The good news for the Washington Wizards is they successfully bounced back from the 30 point loss on Sunday and defeated the Cleveland Cavaliers, 108-72 on their home floor. DeShawn Stevenson led the team with 19 points and Caron Butler contributed 17. LeBron James, who had been dominant in the first two games, was held to a quiet 22 points.
The bad news for Washington is that Gilbert Arenas, who was in the starting lineup for the first time since November, re-injured the very same knee that caused him to miss 66 games this season. But the dirty little secret that no one is talking about, is that the Wizards don’t need him. Not this year anyway. Last season, and even at the start of this one, the team revolved around Arenas. His job was to set the tone early with his shot, force the opponent to guard him so he could dish to other teammates in the middle of the game, and then, at the end, it was Agent Zero time. Arenas would make shot after impossible shot and the Wizards were able to win …at least up to a certain point.
The problem with that style of play is that other teammates were not getting in any type of rhythm. They were guilty of standing around, hoping that Arenas would bail them out, and this lackadaisical attitude carried over to the defensive end of the floor. When Arenas’ teammates weren’t getting the ball on the offensive end, they were much less inclined to work on defense, and to make matters worse, Agent Zero was more of a gambler than he was a defender. As a result, the Wizards were labeled as a soft defensive team that could not get a stop when it really counted.
Once Arenas got hurt, the leaders who emerged on the team were Antawn Jamison and Caron Butler. These two players were unaccustomed to being the number one option in the past, so by nature they were very much team players. Jamison scored and grabbed rebound after rebound on the defensive side of the ball, and was one of the four players to average 20 and 10 in the NBA. Butler earned the name “Tough Juice” for his hard-nosed play on the both ends of the floor. Role players like the aforementioned Stevenson, Andray Blatche and Roger Mason were able to see growth in their game, because they now got the ball in their sweet spots more often and they were able to convert.
On the defensive end of the floor, the Wizards suddenly became a team that hustled. The rest of the team was forced to play hard nosed defense, because Butler and Jamison were doing that, and getting them the ball every night. Coach Eddie Jordan was now able to add and subtract playing time for the role players based on their defense or lack thereof. The Wizards successfully stuck to this formula, finished fifth in the East, made the playoffs and earned a date with this Cleveland Cavaliers team.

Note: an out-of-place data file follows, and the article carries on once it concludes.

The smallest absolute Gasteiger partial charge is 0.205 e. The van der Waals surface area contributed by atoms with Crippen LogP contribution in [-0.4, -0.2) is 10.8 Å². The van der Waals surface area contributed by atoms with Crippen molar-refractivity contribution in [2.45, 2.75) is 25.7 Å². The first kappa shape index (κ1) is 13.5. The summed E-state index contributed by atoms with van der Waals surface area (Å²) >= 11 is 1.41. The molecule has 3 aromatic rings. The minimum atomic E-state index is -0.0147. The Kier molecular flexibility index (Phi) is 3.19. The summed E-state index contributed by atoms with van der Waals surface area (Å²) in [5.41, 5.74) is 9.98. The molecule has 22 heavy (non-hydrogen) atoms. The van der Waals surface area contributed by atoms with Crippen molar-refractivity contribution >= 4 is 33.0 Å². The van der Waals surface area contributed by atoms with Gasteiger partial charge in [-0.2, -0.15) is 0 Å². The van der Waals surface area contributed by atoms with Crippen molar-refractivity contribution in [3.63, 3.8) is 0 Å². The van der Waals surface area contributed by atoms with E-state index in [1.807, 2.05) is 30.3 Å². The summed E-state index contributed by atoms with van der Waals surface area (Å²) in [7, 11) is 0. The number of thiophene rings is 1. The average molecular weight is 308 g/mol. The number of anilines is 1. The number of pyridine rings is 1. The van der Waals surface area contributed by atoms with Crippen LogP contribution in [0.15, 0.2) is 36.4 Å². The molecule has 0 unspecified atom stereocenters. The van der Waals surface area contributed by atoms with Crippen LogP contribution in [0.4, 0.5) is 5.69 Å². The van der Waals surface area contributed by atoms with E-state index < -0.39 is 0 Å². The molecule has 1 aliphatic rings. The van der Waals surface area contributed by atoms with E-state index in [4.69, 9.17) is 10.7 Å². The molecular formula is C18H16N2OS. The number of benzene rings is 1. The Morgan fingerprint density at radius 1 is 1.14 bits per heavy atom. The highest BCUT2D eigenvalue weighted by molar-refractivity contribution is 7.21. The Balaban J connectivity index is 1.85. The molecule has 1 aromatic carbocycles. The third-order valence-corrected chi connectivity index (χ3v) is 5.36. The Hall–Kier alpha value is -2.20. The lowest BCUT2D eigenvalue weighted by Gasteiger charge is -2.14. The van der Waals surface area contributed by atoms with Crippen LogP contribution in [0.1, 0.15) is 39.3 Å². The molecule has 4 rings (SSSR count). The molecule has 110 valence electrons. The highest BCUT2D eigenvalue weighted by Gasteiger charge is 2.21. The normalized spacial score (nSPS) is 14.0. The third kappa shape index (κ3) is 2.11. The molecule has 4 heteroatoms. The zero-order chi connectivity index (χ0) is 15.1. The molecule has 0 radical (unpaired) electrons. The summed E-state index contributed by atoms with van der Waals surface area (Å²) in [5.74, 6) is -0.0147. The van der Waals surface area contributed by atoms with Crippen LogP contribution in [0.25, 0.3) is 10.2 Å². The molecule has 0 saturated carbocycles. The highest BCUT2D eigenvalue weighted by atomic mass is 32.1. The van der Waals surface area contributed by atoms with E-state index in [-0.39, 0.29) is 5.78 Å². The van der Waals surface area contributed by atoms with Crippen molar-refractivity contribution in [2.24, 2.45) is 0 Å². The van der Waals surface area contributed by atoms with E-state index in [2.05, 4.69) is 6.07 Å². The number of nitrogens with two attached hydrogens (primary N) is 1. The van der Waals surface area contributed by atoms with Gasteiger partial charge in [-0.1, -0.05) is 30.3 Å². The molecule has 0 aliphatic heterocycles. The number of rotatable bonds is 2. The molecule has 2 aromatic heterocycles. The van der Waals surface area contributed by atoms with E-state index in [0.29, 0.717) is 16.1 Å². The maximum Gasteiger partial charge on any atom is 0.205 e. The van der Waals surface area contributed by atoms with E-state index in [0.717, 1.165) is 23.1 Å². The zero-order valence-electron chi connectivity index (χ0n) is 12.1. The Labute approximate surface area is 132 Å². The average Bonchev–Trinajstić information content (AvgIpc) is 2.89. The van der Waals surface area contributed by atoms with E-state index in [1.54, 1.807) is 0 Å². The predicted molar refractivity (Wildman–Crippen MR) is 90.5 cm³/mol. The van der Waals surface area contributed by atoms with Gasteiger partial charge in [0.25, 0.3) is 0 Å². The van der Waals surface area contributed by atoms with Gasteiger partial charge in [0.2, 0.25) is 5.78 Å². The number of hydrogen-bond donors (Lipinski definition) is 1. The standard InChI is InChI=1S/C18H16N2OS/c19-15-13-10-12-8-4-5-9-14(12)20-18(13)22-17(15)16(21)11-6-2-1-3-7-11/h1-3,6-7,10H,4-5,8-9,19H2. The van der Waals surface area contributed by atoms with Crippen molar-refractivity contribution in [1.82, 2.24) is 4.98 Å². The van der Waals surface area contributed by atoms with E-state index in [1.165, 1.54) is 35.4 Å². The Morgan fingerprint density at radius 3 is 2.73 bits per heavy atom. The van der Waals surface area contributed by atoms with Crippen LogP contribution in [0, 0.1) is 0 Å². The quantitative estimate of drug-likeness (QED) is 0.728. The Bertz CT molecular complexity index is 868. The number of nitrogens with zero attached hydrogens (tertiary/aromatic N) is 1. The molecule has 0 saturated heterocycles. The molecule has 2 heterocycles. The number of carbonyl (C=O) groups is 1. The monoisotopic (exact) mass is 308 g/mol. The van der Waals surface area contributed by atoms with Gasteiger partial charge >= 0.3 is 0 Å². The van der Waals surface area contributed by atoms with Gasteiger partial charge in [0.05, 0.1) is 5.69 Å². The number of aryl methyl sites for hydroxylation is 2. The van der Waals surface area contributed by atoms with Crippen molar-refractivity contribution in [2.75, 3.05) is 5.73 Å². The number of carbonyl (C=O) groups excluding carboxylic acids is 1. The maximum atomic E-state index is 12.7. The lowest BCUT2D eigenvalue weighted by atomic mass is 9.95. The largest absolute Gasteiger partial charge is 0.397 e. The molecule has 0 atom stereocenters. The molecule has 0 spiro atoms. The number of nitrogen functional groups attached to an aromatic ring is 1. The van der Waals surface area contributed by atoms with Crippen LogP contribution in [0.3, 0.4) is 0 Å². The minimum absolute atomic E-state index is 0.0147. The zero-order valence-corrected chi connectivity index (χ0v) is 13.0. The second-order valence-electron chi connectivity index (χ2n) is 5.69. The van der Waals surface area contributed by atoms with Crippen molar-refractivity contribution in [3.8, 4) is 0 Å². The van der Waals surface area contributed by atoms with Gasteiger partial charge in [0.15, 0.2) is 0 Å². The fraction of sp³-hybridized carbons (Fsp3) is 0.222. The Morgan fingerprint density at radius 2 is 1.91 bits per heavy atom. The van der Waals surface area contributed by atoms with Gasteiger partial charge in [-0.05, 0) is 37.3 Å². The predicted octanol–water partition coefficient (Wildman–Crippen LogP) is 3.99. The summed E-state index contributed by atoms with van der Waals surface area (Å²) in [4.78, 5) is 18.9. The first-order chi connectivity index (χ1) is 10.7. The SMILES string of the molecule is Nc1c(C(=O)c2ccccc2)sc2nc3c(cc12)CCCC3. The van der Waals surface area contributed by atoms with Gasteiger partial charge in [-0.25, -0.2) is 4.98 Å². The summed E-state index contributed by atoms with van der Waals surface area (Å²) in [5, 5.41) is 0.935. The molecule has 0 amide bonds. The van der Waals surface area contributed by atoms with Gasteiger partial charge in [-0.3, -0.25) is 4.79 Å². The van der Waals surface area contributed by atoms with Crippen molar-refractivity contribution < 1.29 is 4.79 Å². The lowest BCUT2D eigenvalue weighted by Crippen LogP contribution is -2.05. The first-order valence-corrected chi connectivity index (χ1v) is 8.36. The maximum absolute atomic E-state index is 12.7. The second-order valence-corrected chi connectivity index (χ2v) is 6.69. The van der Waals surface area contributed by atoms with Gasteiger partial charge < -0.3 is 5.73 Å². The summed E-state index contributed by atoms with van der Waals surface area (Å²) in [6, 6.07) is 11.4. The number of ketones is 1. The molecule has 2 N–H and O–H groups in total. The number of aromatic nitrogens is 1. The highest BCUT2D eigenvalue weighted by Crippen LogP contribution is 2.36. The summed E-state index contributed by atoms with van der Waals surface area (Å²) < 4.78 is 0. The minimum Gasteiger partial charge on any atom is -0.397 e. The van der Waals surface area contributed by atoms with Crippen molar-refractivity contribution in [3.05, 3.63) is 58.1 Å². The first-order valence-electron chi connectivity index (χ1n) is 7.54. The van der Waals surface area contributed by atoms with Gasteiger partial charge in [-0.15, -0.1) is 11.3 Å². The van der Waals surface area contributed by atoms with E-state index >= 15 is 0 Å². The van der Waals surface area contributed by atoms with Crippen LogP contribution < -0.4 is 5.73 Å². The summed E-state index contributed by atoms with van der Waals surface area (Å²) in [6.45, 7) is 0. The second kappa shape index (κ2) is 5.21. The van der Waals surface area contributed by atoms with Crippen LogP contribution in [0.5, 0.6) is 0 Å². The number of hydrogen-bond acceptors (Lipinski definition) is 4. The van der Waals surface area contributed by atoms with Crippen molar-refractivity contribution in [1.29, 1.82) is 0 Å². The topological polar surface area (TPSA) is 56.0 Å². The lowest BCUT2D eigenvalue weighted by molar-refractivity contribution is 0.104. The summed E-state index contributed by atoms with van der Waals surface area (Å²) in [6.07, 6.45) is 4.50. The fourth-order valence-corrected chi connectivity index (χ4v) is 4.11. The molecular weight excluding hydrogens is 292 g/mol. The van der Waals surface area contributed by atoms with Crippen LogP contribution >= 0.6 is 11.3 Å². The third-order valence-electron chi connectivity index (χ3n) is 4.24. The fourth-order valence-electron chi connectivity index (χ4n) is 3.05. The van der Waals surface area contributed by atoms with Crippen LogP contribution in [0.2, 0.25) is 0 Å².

So what does any of this have to do with this Cleveland series? The first two games of this Cleveland series, Arenas was relatively healthy and back in the rotation, and even though he didn’t start either game, he was on the floor for a significant amount of time. His presence hurt the team in two ways. One, because he still wasn’t 100 per cent healthy, he wasn’t able to play effective defense on the perimeter, so he was often matched up against Wally Szczerbiak. Not only could he not guard his match, but this threw the rest of the Wizards defense out of sync. And two, he was so eager to help the team and prove he wasn’t hurt, that he tried too hard and jacked up quick and sometimes very bad shots. A cynic would say that he was shooting so much, to insure that he would still earn a big paycheck in free agency this summer when he opts out of his contract. Either way, despite occasional flashes of defensive brilliance, the Wizards reverted to the days of old. In game one, their defense broke down in the second half and Lebron James repeatedly came down the middle of the paint. In game two, the Wizards never showed up defensively and they gave up 116 points.
At the start of game three, Arenas found himself back in the starting lineup, and mainly played the role of facilitator. He took a few shots here and there, but he was mostly looking to set up his teammates, and he did so successfully. The team seemed to have a bit of a boost on both ends of the floor, but especially on defense; however, Cleveland was able to hang around and keep the game close. When Arenas went out of the game for an extended rest, and eventually for good with a knee injury, the Wizards instantly reverted back to that winning formula that landed them in the playoffs in the first place. Their defense forced Cleveland into 23 turnovers, Lebron was constantly doubled team and forced to pass, and Butler and Jamison were thrust back into their familiar leadership roles. Even Deshawn “Now you see me, now you don’t” Stevenson got into the mix by hitting big three-pointers in the second half. This was the team that led Stevenson to believe that his team was good, and Lebron James was overrated. This was the team that had most experts picking the Washington Wizards to defeat the Cavaliers in a seven-game series.
Now heading into game four, the talk will be, “How soon can Arenas come back?” or “How much playing time will he get,” and I’m sure Arenas himself will be leading those discussions, pleading with Coach Jordan to let him play in some capacity. At that point Jordan should look at the final score of game three, look at the total effort of his team, and then politely tell Agent Zero that he’s out of service until further notice.
A controversy may be born, but a victory over Cleveland just might follow.
Photo Credit: ICON SMI